I have had multiple long conversations with my children about how fear can make you selfish and why it can be a problem.
Some of those talks intersected with discussions about why sometimes it is important to be selfish and how to identify those moments.
I suppose you could also say it is tied into the discussions we have had in which I encourage the kids to be judgmental.
Very few things in life can be classified in black and white terms so it is critical to me to teach my children to live thoughtful lives where they recognize sometimes you need to pick apart what is happening around you so you can pick the appropriate path to follow.
Sometimes It Is Smart To Be Selfish
People useÂ selfish as a pejorative term without thinking about the moments where you need to be selfish about your time and how you use it.
They don’t consider situations that arise where a selfish act doesn’t necessarily result in someone else being harmed by your actions.
Sometimes it is the smart move to look out for yourself first because you have reached a place where you can no longer function well or close to it.
But I am not here to try to convince you, me or anyone else about this.
Today I am thinking about how fear has made people I know act in selfish manners that wreaked havoc upon others.
I am thinking about how that has impacted my life and making a pledge to myself to try to avoid it happening again.
When Fear Makes You Selfish
In concept I should include examples for my readers that enable you to better relate and follow along but I am not going to do that this time.
There are boundaries in blogging and sometimes you maintain those lines because you don’t want to deal with the consequences of what could happen if your words were read by the wrong people.
Those of you who know me well will recognize it is not easy for me to hold back because I am naturally unfiltered and unafraid to tell you what I really think.
But unfiltered doesn’t mean I am stupid, thoughtless and or reckless.
Ok, I have been/done things that would enable me to be described as having been stupid, thoughtless and reckless but a mature person tries to avoid making the same mistake twice.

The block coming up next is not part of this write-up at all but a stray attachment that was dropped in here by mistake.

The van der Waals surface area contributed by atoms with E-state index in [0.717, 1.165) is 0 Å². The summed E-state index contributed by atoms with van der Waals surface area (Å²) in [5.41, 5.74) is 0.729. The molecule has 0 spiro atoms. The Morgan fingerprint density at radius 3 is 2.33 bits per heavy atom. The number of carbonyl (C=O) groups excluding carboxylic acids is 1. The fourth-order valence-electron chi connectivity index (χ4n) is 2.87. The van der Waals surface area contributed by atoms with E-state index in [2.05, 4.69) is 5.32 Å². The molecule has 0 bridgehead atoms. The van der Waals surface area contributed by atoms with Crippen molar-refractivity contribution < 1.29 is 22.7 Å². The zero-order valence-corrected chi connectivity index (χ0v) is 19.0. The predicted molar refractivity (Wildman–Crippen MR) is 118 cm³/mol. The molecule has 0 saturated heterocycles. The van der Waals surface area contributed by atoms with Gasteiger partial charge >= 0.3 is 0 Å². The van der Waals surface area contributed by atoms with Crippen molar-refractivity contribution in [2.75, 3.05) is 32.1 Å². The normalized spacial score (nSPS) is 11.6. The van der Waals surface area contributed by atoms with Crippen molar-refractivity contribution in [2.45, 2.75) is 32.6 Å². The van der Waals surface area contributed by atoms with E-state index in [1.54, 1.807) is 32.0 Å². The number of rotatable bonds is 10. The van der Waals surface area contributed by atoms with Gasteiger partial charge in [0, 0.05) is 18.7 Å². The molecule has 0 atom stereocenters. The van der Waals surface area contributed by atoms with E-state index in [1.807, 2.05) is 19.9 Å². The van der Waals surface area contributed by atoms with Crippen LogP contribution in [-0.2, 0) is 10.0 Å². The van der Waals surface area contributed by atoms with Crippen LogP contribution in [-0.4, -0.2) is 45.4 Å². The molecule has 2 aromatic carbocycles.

So why am I writing this?
Because the blog isn’t just a chronicle of tales told about parenting, life, writing and fiction.
It is also a place where I figure out how I feel about some things. It is a place where the words on the page help bring clarity to my world.
And maybe one day it will help my children gain a deeper understanding of who their father is/was.
Today I am writing to remind myself of how I am tired of fear leading to selfish actions that require me to carry additional burdens.
It is unnecessary, intolerable and something that I will fight tooth and nail.
The Life We Lead Vs The Life We Want
That last postÂ Some Jobs Make You A Bad ParentÂ is something I see as a perfect example of the life we lead.
I took the position because I had to and not because I wanted to. Took it and consistently wrote about it with the hope that the words would dull the edge and help me gain a better attitude.
Took it saying it would be a short-term bridge to help me transition from the life I lead to the one I want to live.
It is fair to say some of the rougher edges have received a bit of polish but not enough for me to see it as anything but the bridge.
I won’t wear a sweater because someone else is cold and I won’t commit to doing that which hurts my heart for the long term.
Nor will I allow another person’s fear to dictate all of what I do or how I respond to certain situations.
You can say my response to their fear is fear of capitulating to it so I choose to be selfish because the time has come to look out for me.
I survived the storm that Murakami writes about and I am not the same person anymore. I am still getting to know the new guy, but I like him.
He/I aren’t willing to let fear prevent us from taking chances to live the life we want to lead. Settling time is done.